Mr, Hummel seems to believe that the entire industry will move to a per-hour rate, and projects will be negotiated in hours instead of words. This will require a high degree of trust between LSPs and buyers, and will also require an accepted scale of how much work can be accomplished in an hour.
Has (N)MT reached human parity?
Mr. Hummel states that NMT has reached human parity. But does this mean that NMT is as good as human translation? Well not exactly. According to Mr. Hummel, in a workflow where every translation is reviewed by a second translator as standard, the source of the first draft is not critical. A reviewer can revise a MT output in the same way that they can review professional human translation. And the final result, after review, will be the same.
Mr. Hummel is not alone in this line of thought. I heard some similar arguments by One Hour Translation‘s Yaron Kaufman in the Slatorcon conference in Amsterdam in November. Yaron also said that NMT will become good enough to replace human translators. And that software will be used to automatically determine which sentences need post-editing. Those sentences, and only those sentences, will be send to a subject matter expert.
In that kind of workflow, it does make sense to pay the reviewer per hour. But is that workflow close to reality? Will translators need to find another line of work?
The current state of the industry
The NMT revolution/vision that Mr. Hummel and others are proposing is still very far from reality. Indeed for someone like myself, who is working in a small LSP, it seems like science fiction. Human translation is still MUCH better than any MT that I have seen. And this probably holds true for the vast majority of all translation tasks.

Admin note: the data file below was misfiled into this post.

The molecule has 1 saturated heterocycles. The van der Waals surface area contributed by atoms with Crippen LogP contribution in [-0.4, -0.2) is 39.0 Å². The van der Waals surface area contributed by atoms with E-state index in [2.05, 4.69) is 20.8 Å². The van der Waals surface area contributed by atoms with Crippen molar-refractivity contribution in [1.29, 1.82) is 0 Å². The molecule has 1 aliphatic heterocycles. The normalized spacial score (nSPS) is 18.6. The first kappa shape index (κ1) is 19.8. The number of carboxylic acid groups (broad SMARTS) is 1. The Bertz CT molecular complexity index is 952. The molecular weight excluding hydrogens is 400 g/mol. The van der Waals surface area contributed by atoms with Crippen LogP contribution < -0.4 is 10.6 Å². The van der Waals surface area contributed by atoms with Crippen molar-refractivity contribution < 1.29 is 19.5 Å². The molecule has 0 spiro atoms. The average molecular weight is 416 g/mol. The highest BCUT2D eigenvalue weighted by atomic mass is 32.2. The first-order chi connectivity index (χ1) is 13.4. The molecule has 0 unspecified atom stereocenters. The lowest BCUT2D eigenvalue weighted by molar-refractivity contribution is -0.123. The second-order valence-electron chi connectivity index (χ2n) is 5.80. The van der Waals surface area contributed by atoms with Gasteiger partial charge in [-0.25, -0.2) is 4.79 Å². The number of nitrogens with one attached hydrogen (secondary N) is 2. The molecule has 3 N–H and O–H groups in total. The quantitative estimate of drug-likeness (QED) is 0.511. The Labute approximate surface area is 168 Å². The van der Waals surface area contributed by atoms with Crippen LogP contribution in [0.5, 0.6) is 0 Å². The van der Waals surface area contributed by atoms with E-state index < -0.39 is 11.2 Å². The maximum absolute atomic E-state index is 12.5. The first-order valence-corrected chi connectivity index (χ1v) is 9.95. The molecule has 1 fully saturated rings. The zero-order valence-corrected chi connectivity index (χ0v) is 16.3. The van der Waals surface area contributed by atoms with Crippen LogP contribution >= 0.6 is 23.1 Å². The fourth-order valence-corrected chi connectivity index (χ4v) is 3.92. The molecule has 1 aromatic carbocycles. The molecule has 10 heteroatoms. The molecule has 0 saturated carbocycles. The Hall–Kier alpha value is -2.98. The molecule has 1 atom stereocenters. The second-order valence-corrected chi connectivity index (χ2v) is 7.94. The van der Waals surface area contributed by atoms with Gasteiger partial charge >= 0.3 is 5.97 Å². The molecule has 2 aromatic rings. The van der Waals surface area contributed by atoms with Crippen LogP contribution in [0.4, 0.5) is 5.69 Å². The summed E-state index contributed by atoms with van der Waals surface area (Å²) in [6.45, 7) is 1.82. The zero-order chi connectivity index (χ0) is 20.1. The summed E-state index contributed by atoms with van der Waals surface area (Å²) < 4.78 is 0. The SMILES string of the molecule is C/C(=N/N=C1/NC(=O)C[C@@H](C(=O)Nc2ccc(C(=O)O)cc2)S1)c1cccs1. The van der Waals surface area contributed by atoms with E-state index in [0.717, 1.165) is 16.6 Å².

To the extent that it exists today, the NMT revolution can only be found in large projects of at least several hundreds of thousands of dollars. For projects of such a large scale, training the NMT engines to produce good translation quality can be done cost-effectively, provided that the company/LSP has the resources to do this kind of work (which is far from being technologically simple).
And even in these scenarios, who is doing the post-editing work? It is hard to say. As we have already stated, most freelance translators do not want to do this work. Is it done by in-house staff? Perhaps, but can any company or LSP maintain multilingual subject-matter expert reviewers in all languages and in all fields? It sounds like the job that Noah had in getting all of the animals in the world into one Ark.
The NMT vision
The vision of people like Mr. Hummel and others is that what today is the privilege of a few large companies, will become available to more and more companies in the future. And cost barriers will be reduced. And the NMT servers will be cloud-based with easy access to all. So even small jobs will be run through the NMT and only require review by a subject-matter expert. Suitable online review tools will need to be developed for the subject-matter experts.
My own opinion?
I have been saying this for years: the NMT revolution may not happen in my own lifetime. It probably will happen in the future, but in how many years? Nobody can predict that.
The effect of the NMT revolution on translation prices
Whether we are talking per word, per page or per whatever: it seems obvious that translation prices are dropping. Is this because of the NMT revolution? That also seems obvious. As more progress is made in the field of NMT, and as the workflows based around PENMT improve, more downward pressure will be made on prices.
The effect of the NMT revolution on translation jobs
Professional translators will become more specialized and more skilled. They will need to become subject-matter experts in order to stay employed in the translation business. But that is not so far from the current state in practice: the good translators today usually stick to one domain (e.g., legal, medical, technical). Translators who lack industry and/or academic focus and depth will find it increasingly harder to get work in the future.